You always see them together, some combination of the four sisters-in-law who fled the war in Syria with their husbands and mother-in-law. Two of the four, Zaroka and Zanoba (pictured above), live in adjoining sites in the Iraqi refugee camp they now call home. Their narrow properties inside the camp, which lay back-to-back, were built without a dividing wall, so they’re able to do life together more easily. They cook together and wrangle children together. When we visit one woman, it doesn’t take long for the other three to appear, with tea and stories, and always a wide welcome.
The sisters-in-law knit together too. They are business women. Sewing and making hand-knit and crocheted items were their first businesses in the camp. When we approached the women about buying sweet baby sweaters for our online shop, they negotiated the price they needed for their work and delivery dates. They had all the tiny garments ready on time, and we purchased finished sweaters ready to be shipped around the world to folks who want a tangible connection to Syrian and Iraqi women rebuilding their lives.
Knitting is a good business for women. But it’s seasonal work. Neither the Syrian families in the camp nor local Iraqis are particularly interested in buying knit goods in the sweltering summers.
Zaroka and Zanoba decided they needed year-round, stable businesses to best support their families’ needs.
It took a series of conversations over two months until the women finally landed on the idea of opening a little grocery shop. The women had plenty of ideas about businesses—there was no shortage of ideas. But it took a lot of coaching with our team to help them investigate what was needed in their neighborhood of the camp—to figure out what kind of business would work for their families and be desired by their neighbors.
Both women can sew, but there isn’t much need for seamstress businesses in the camp these days. Both women can cook, but prepared meals isn’t something low-income families will pay for. But pantry-stable ingredients used for making meals—there was no shop in their neighbohood carrying basic grocery supplies. That would work!
Zaroka and Zanoba saved all of their earnings from knitting baby sweaters, and pooled it toward opening a shop. From their small lot in the camp, they carved out space to build a single-room store facing onto the street, with a sturdy roof and windowed front. It is a basic space, but it’s clean, dry, and handy for all who live nearby.
We contributed funding in the form of a small-business grant, which the women used to buy the initial stock they offered for sale in the shop. Together, these three sources of funding allowed the women to open a much better shop than either woman could have started independently. They even had enough resources to buy a basic refrigerator, to offer breakfast items like fresh yogurt and cheese.
The shop has been open for just one month, but already so much has changed for Zaroka and Zanoba.
The shop has changed the women’s outlook. In the afternoons, after laundry is washed and hung, the housework is done and the lunch dishes washed, the women of the neighborhood gather at the Zaroka and Zanoba’s to visit and share a chat over coffee. Their kids buy snacks from the shop. Before they return home, the neighbor women will pick up items they need for making dinner. The women are now knit into a community like they haven’t been since they fled Syria.The shop has given Zaroka and Zanoba’s elderly mother-in-law purpose. She used to rest in their home in the camp all day long. Without her home in Syria to look after, and her life-long friendships to nurture, she was a little lost. Now she sits outside the shop to welcome customers as they come. She calls for her daughters-in-law to handle questions and purchases. She feels useful now—in ways she hasn’t since she fled home.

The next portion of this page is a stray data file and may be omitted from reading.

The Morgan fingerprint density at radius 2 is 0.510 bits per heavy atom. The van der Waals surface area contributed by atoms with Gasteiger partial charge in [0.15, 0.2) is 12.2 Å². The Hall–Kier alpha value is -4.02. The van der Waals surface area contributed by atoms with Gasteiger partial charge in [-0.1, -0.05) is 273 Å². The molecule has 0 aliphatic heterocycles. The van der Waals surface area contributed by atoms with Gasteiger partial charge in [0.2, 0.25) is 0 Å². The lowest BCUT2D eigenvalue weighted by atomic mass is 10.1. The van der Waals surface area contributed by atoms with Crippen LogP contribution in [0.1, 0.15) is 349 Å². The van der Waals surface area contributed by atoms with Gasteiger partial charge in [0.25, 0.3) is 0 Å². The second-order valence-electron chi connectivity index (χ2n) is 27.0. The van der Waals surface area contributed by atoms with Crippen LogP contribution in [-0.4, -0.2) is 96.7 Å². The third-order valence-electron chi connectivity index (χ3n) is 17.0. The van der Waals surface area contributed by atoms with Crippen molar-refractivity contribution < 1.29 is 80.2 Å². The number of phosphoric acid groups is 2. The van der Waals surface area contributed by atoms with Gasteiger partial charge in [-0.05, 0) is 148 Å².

And the shop is already giving Zaroka and Zanoba a steady income. In the month they’ve been open, the women have replenished the stock in their shop several times over. They’ve expanded the variety of products they offer, including snacks, toys, and school supplies for children. Their neighbors ask for specific products, which allows the women to tailor their wholesale purchases to products they know will sell.
This is what it looks like when you help to start small businesses in Iraq and Syria. Many refugee families need more than one business to get by. Many businesses are seasonal, including that of making hand-knits, and day labor construction jobs that provide some income for men.
When we help to start a small business, we stick around. We continue to coach those business owners who want additional help and are sometimes able to coach them into a larger, more sustainable businesses when they’re ready.
Investment into Zaroka and Zanoba’s shop provided a stable, year-long business to support two families. It created a community meeting spot for women, and a sense of purpose for their mother-in-law. And it provided a needed shop in their neighborhood that makes it feel more like home for their neighbors, and not like a refugee camp.
Invest in small business grants and provide the fuel for change in individuals, families, and neighborhoods.